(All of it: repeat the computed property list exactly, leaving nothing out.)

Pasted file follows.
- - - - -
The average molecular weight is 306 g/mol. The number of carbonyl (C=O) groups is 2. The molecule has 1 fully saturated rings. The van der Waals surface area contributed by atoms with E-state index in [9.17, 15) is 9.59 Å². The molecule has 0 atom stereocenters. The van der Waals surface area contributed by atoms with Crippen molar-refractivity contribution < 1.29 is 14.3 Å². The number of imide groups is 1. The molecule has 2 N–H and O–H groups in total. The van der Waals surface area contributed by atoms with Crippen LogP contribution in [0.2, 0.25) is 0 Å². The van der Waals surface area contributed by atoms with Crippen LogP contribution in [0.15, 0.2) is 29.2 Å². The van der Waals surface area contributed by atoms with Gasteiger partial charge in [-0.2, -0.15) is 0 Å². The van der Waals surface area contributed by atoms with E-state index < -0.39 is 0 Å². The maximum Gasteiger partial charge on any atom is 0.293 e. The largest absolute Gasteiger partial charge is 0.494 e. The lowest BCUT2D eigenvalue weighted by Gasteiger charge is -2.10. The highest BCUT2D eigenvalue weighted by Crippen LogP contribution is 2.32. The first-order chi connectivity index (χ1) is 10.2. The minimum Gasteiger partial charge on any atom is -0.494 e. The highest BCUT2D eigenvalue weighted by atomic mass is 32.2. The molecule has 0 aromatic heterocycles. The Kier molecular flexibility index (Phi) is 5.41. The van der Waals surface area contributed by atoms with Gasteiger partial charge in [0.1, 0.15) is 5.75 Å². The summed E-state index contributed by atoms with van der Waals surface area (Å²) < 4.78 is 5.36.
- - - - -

The average molecular weight is 306 g/mol. The number of carbonyl (C=O) groups is 2. The molecule has 1 fully saturated rings. The van der Waals surface area contributed by atoms with E-state index in [9.17, 15) is 9.59 Å². The molecule has 0 atom stereocenters. The van der Waals surface area contributed by atoms with Crippen molar-refractivity contribution < 1.29 is 14.3 Å². The number of imide groups is 1. The molecule has 2 N–H and O–H groups in total. The van der Waals surface area contributed by atoms with Crippen LogP contribution in [0.2, 0.25) is 0 Å². The van der Waals surface area contributed by atoms with Crippen LogP contribution in [0.15, 0.2) is 29.2 Å². The van der Waals surface area contributed by atoms with Gasteiger partial charge in [-0.2, -0.15) is 0 Å². The van der Waals surface area contributed by atoms with E-state index < -0.39 is 0 Å². The maximum Gasteiger partial charge on any atom is 0.293 e. The largest absolute Gasteiger partial charge is 0.494 e. The lowest BCUT2D eigenvalue weighted by Gasteiger charge is -2.10. The highest BCUT2D eigenvalue weighted by Crippen LogP contribution is 2.32. The first-order chi connectivity index (χ1) is 10.2. The minimum Gasteiger partial charge on any atom is -0.494 e. The highest BCUT2D eigenvalue weighted by atomic mass is 32.2. The molecule has 0 aromatic heterocycles. The Kier molecular flexibility index (Phi) is 5.41. The van der Waals surface area contributed by atoms with Gasteiger partial charge in [0.1, 0.15) is 5.75 Å². The summed E-state index contributed by atoms with van der Waals surface area (Å²) < 4.78 is 5.36.